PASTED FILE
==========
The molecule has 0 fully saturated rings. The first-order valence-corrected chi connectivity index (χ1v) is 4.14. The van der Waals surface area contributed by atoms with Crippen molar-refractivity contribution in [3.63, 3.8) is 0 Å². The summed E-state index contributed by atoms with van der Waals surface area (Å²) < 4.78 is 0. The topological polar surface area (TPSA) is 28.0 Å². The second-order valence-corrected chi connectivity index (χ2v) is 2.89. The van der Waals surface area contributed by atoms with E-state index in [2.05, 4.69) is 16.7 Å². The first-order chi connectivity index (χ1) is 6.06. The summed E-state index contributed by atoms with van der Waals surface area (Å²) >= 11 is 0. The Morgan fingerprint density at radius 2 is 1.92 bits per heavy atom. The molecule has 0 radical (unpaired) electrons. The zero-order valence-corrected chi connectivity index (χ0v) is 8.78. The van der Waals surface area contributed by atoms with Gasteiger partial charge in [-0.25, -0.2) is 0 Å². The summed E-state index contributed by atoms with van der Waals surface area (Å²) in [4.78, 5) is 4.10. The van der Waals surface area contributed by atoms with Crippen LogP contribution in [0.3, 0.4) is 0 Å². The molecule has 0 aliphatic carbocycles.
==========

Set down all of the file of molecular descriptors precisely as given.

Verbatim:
The molecule has 0 fully saturated rings. The first-order valence-corrected chi connectivity index (χ1v) is 4.14. The van der Waals surface area contributed by atoms with Crippen molar-refractivity contribution in [3.63, 3.8) is 0 Å². The summed E-state index contributed by atoms with van der Waals surface area (Å²) < 4.78 is 0. The topological polar surface area (TPSA) is 28.0 Å². The second-order valence-corrected chi connectivity index (χ2v) is 2.89. The van der Waals surface area contributed by atoms with E-state index in [2.05, 4.69) is 16.7 Å². The first-order chi connectivity index (χ1) is 6.06. The summed E-state index contributed by atoms with van der Waals surface area (Å²) >= 11 is 0. The Morgan fingerprint density at radius 2 is 1.92 bits per heavy atom. The molecule has 0 radical (unpaired) electrons. The zero-order valence-corrected chi connectivity index (χ0v) is 8.78. The van der Waals surface area contributed by atoms with Gasteiger partial charge in [-0.25, -0.2) is 0 Å². The summed E-state index contributed by atoms with van der Waals surface area (Å²) in [4.78, 5) is 4.10. The van der Waals surface area contributed by atoms with Crippen LogP contribution in [0.3, 0.4) is 0 Å². The molecule has 0 aliphatic carbocycles.